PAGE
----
Close Range: Wyoming Stories
BY ANNIE PROULX
Scribner; 283 pages; $25
It's hard to write about the West, particularly if you're in love with it. The lure of cheap atmospherics is irresistible, and everything turns to bleached cow skulls, rusty trucks. Either that or a writer falls for clever subversions: the ranch hand with a Ph.D. The West, which was having movies made about it before it was even a quarter settled (and using those movies to define itself while its identity was still in flux), is inseparable from its own representations in a way no other region can be. Every cowboy, no matter how broken-down and gritty, is also playing cowboy, in a sense, and even the rivers and mountains seem half conscious of their roles as backdrops. The West makes actors of those who live in it, and people who write about it are double actors. It's tricky. No wonder that so much writing about the place either romanticizes, ironizes, or goes crazy trying to do both.
Annie Proulx's Close Range: Wyoming Stories, is the strongest attempt since Richard Ford's Rock Springs to capture a place that started as a fairy tale sold to gullible adventurers, flourished as a national matinee, and lives on as an existential broken promise that its people can't quite stop believing in. Proulx's territory is northern and central Wyoming, arid cow country far from the vacation spots but close enough to mainstream modern America to feel the cultural pinch. In history, it's where cattlemen fought range wars, slow to be fenced and still not wholly cut up. It's a place where Proulx's characters -- mostly tied to agriculture, whether as landowners or laborers -- can still get by on minimal educations and a gift for taking things as they come. People still get by on a cash basis here; they pay as they go, financially and spiritually.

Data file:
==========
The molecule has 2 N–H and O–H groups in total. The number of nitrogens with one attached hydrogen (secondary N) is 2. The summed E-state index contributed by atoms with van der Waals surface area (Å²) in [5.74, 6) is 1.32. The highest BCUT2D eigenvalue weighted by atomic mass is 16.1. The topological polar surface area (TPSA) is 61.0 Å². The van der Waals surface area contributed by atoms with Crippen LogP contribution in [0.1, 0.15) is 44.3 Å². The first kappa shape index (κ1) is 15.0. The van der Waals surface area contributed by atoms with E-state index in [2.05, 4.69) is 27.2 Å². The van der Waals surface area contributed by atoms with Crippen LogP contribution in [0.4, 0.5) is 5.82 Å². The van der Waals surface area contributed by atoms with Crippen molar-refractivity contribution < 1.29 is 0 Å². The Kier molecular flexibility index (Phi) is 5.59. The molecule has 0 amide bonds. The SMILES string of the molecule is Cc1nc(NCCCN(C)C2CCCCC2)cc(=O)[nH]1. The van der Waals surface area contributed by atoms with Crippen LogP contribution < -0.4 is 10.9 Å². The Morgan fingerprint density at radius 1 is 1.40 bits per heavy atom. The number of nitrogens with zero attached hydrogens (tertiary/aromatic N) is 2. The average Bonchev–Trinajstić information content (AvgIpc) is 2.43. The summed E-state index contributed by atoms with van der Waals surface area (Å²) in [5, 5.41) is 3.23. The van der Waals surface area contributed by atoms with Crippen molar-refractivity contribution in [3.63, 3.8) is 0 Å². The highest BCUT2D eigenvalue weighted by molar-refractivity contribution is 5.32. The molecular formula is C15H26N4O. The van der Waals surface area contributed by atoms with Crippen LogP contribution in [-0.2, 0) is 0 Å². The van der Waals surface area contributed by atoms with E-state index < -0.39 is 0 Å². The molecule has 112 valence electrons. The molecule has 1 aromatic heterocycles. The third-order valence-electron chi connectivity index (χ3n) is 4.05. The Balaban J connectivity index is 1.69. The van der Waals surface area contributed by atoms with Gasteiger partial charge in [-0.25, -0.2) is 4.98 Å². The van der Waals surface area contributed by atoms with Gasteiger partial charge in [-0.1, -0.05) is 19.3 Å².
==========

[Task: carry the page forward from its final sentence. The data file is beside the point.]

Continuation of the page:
Freed from the novel's demand for momentum, the best collections of stories move sideways, telling the same story over and over again. They vary the angles and the focal points until we can see the subject in the round. Proulx opens her collection by looking backward through a long, fogged lens. Mero Corn is a comfortable old man who long ago left Wyoming for Massachusetts, exchanging ranch life on his father's old place for a big house and his beloved Exercycle. When his brother Rollo, who stayed behind, drops dead, he hops in his Cadillac for a trip back West. His intention is less to say good-bye than to show off to the home folk how well preserved he is. Families in Proulx are bound by competition, the struggle for scarce emotional resources, and Mero smells victory. It's not to be, though. As with Xeno's arrow, the closer he gets to home, the more impossible it is to reach. He ends up spinning his tires in a blizzard, his sedan sinking deeper and deeper into the slush. Aging is the disastrous loss of traction on a surface you used to skip across.